More than 2,000 supporters of a coalition of radical Muslim groups rallied Friday in the Pakistani capital to condemn a crackdown on Islamic militants that has netted more than 200 suspects.

Chanting "God is great" and "Down with America," the protesters -- mostly Islamic students and members of a coalition known as Mutahida Majlis-e-Amal, or United Action Forum -- marched on a main road in Islamabad, clashed briefly with police and demanded the release of all detainees.

There were no reports of violence at rallies elsewhere in the country, where hundreds of Islamic radicals also protested the crackdown on mosques and offices of outlawed groups in the aftermath of the July 7 suicide bombings in London.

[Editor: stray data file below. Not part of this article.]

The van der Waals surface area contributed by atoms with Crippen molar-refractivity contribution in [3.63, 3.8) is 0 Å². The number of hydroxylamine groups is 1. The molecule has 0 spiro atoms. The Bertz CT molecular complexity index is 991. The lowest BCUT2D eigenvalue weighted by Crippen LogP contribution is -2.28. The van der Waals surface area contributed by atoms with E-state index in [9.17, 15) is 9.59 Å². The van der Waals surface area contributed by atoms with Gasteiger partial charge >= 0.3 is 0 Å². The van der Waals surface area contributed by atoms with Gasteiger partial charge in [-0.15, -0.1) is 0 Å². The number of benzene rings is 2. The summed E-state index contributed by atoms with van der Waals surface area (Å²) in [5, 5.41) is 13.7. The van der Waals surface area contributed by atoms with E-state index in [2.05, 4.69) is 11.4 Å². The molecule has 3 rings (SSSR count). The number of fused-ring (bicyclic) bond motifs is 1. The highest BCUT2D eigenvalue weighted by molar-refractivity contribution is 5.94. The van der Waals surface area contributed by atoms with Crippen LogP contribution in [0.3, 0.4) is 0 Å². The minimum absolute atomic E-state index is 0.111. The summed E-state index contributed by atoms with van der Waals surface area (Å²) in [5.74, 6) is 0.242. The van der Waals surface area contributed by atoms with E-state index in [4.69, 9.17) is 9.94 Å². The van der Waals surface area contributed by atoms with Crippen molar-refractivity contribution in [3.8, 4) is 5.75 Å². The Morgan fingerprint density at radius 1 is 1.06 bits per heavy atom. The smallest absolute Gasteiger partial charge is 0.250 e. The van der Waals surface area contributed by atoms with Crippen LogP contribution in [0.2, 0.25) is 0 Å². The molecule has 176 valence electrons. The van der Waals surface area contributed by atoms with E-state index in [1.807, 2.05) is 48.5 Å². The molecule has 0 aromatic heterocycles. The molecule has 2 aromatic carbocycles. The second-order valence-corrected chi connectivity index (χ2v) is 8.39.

Authorities say their aim is to purge the country of extremism.

Earlier, Hafiz Hussain Ahmad, a senior leader of the coalition, said the government had arrested a large number of innocent people to appease Western countries.

He said no terrorists were arrested in the raids on mosques and Islamic schools, or madrassas, and he demanded the release of all detainees.

On Thursday, Gen. Pervez Musharraf, the president, appealed to the nation in a televised address to "rise up and wage jihad against extremist elements," which he vowed to crush.

He also condemned those who carried out the London suicide attacks, which killed 56 people, including the four bombers.

A diplomatic official said Friday that Pakistani intelligence, acting on a tip from British authorities, has been looking for a man named Haroon Rashid Aswat, 31, who reportedly was in close contact with the alleged bombers.

The official, who spoke on condition of anonymity, said investigations were continuing and attempts to locate a record of Aswat's arrival in Pakistan were unsuccessful.

A diplomat in Islamabad, who also spoke on condition of anonymity, said Aswat was not in Pakistan.